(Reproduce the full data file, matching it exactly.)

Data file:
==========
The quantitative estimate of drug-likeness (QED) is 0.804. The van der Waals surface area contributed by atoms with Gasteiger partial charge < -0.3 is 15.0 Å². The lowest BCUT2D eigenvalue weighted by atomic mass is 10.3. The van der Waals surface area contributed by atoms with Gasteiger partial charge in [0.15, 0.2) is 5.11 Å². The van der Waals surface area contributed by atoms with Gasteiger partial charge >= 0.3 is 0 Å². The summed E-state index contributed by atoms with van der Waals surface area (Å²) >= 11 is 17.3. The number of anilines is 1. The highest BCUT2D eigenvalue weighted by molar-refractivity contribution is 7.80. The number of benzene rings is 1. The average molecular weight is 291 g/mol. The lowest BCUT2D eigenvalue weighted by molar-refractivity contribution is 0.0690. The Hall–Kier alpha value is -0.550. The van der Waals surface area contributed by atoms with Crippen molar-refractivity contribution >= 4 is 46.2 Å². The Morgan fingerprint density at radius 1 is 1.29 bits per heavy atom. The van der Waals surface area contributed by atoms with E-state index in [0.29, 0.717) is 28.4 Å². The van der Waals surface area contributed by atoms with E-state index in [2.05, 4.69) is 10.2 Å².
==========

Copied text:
The quantitative estimate of drug-likeness (QED) is 0.804. The van der Waals surface area contributed by atoms with Gasteiger partial charge < -0.3 is 15.0 Å². The lowest BCUT2D eigenvalue weighted by atomic mass is 10.3. The van der Waals surface area contributed by atoms with Gasteiger partial charge in [0.15, 0.2) is 5.11 Å². The van der Waals surface area contributed by atoms with Gasteiger partial charge >= 0.3 is 0 Å². The summed E-state index contributed by atoms with van der Waals surface area (Å²) >= 11 is 17.3. The number of anilines is 1. The highest BCUT2D eigenvalue weighted by molar-refractivity contribution is 7.80. The number of benzene rings is 1. The average molecular weight is 291 g/mol. The lowest BCUT2D eigenvalue weighted by molar-refractivity contribution is 0.0690. The Hall–Kier alpha value is -0.550. The van der Waals surface area contributed by atoms with Crippen molar-refractivity contribution >= 4 is 46.2 Å². The Morgan fingerprint density at radius 1 is 1.29 bits per heavy atom. The van der Waals surface area contributed by atoms with E-state index in [0.29, 0.717) is 28.4 Å². The van der Waals surface area contributed by atoms with E-state index in [2.05, 4.69) is 10.2 Å².